Trip Tips: LUXE City Guides - Heritage Hong Kong

Fri May 15, 2015 2:04am EDT
 
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(Reuters) - If you think that Hong Kong is just glass and steel, you are very much mistaken.

Sure, this pearl of Asia is lustrous, but shuck the husk and you’ll discover profound riches that shine even brighter. There’s no time like the present for a trip to the Fragrant Harbour to discover a metropolis that’s blossoming before your eyes.

Beauty sleep seekers rejoice; there are plenty of places at which to steal forty winks. From Hong Kong’s veritable Grande Dame, The Peninsula (peninsula.com), which reigns supreme from its picture-perfect Victoria Harbour vantage point, to understated sky-high style courtesy of André Fu-designed The Upper House (upperhouse.com), via Central’s boutique newcomer, The Pottinger Hong Kong (thepottinger.com), there is a suite to suit all tastes.

Hong Kong was once a city content to follow trends. A newfound confidence in its own taste means it’s now leading them.

Nowhere is this more apparent than on the culinary scene. A distinctly Hong Kong style of cuisine is emerging, led by homegrown chefs who champion local flavors in innovative new ways.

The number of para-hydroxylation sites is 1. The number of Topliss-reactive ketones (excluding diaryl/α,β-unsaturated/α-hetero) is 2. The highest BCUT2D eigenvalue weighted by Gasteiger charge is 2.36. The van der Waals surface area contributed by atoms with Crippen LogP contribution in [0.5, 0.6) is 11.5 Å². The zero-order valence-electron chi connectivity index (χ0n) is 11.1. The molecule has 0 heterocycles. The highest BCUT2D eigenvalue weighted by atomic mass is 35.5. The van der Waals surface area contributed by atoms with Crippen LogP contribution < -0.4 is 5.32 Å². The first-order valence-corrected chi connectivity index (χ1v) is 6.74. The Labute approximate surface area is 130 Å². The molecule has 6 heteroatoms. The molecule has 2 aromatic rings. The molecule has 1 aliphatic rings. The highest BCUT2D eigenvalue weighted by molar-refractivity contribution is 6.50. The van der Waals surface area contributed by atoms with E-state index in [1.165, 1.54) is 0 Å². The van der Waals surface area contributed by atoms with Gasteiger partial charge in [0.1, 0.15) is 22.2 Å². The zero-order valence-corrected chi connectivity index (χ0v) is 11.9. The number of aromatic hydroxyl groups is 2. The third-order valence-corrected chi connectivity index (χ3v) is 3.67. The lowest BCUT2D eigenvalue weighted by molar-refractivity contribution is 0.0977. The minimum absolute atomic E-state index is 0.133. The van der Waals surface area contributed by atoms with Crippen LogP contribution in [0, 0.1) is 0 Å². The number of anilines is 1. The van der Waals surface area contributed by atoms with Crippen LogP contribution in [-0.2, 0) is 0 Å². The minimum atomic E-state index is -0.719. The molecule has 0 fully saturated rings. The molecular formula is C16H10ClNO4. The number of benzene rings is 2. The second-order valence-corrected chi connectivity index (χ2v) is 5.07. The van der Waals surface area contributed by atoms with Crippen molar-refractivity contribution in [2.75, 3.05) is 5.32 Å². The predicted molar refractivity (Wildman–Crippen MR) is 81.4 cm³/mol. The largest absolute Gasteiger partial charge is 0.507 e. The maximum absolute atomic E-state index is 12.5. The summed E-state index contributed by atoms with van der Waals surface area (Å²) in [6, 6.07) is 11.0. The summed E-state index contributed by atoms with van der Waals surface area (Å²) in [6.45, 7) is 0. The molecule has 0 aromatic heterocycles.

Among the trailblazers is two-Michelin-starred haute Cantonese salon Duddell’s (duddells.co) and a slinky, subterranean farm-to-table Chinese den, Mott 32 (mott32.com). The former dazzles with modern-minimalism meets gallery chic; the latter beguiles beneath seductively appointed vaulted ceilings, envisaged by the Hong Kong-born designer Joyce Wang.

And it’s not just glitzy gourmet haunts that have come to define the dining-scape of the city. A plethora of private kitchens have popped up, offering a far more intimate glimpse into the consciousness of the city’s gastronomes.

Take Ta Pantry (ta-pantry.com). Chef Esther Sham, who was born in Hong Kong but educated overseas, showcases the flavors of Asia, America and beyond from her North Point locale. It does not serve typically Cantonese fare, but still evinces an identity inspired by the city.

The food undeniably embodies the Hong Kong of the present; the architecture narrates its colonial past. Current trends dictate that heritage is hot and here to stay, which is good news for some of the city’s stateliest of structures.   Continued...

 
A tourist junk sails past the 118-storey-high skyscaper International Commerce Centre (ICC), the highest building in Hong Kong, during an audio-visual show "alpha pulse" by German artist Carsten Nicolai, as part of the Art Basel programme, in Hong Kong in this May 15, 2014 file photo. REUTERS/Bobby Yip/Files